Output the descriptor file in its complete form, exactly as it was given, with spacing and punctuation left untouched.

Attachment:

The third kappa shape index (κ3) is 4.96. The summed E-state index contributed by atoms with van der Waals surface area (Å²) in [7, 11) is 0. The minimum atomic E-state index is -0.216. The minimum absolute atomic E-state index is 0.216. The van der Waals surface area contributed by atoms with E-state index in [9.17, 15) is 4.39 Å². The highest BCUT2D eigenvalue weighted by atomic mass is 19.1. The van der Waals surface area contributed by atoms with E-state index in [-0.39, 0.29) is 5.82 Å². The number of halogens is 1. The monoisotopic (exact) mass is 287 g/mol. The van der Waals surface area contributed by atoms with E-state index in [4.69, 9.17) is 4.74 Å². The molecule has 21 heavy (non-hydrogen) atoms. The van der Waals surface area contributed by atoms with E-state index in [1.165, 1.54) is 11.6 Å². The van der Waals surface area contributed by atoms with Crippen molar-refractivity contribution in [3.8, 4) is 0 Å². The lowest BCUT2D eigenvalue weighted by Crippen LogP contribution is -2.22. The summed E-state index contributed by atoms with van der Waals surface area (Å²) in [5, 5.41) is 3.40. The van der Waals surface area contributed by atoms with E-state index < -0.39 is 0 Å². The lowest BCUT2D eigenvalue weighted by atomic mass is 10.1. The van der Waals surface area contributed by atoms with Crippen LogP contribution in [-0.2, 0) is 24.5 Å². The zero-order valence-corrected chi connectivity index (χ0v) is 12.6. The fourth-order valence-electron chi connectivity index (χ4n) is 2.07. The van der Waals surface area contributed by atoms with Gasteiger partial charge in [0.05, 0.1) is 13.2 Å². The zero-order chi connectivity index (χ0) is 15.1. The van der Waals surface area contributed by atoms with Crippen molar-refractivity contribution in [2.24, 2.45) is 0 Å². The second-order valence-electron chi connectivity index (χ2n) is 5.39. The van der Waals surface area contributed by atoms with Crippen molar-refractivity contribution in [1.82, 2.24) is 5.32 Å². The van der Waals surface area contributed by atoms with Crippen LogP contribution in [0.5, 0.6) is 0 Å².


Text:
The third kappa shape index (κ3) is 4.96. The summed E-state index contributed by atoms with van der Waals surface area (Å²) in [7, 11) is 0. The minimum atomic E-state index is -0.216. The minimum absolute atomic E-state index is 0.216. The van der Waals surface area contributed by atoms with E-state index in [9.17, 15) is 4.39 Å². The highest BCUT2D eigenvalue weighted by atomic mass is 19.1. The van der Waals surface area contributed by atoms with E-state index in [-0.39, 0.29) is 5.82 Å². The number of halogens is 1. The monoisotopic (exact) mass is 287 g/mol. The van der Waals surface area contributed by atoms with E-state index in [4.69, 9.17) is 4.74 Å². The molecule has 21 heavy (non-hydrogen) atoms. The van der Waals surface area contributed by atoms with E-state index in [1.165, 1.54) is 11.6 Å². The van der Waals surface area contributed by atoms with Crippen molar-refractivity contribution in [3.8, 4) is 0 Å². The lowest BCUT2D eigenvalue weighted by Crippen LogP contribution is -2.22. The summed E-state index contributed by atoms with van der Waals surface area (Å²) in [5, 5.41) is 3.40. The van der Waals surface area contributed by atoms with E-state index < -0.39 is 0 Å². The lowest BCUT2D eigenvalue weighted by atomic mass is 10.1. The van der Waals surface area contributed by atoms with Crippen LogP contribution in [-0.2, 0) is 24.5 Å². The zero-order valence-corrected chi connectivity index (χ0v) is 12.6. The fourth-order valence-electron chi connectivity index (χ4n) is 2.07. The van der Waals surface area contributed by atoms with Gasteiger partial charge in [0.05, 0.1) is 13.2 Å². The zero-order chi connectivity index (χ0) is 15.1. The van der Waals surface area contributed by atoms with Crippen molar-refractivity contribution in [2.24, 2.45) is 0 Å². The second-order valence-electron chi connectivity index (χ2n) is 5.39. The van der Waals surface area contributed by atoms with Crippen molar-refractivity contribution in [1.82, 2.24) is 5.32 Å². The van der Waals surface area contributed by atoms with Crippen LogP contribution in [0.5, 0.6) is 0 Å².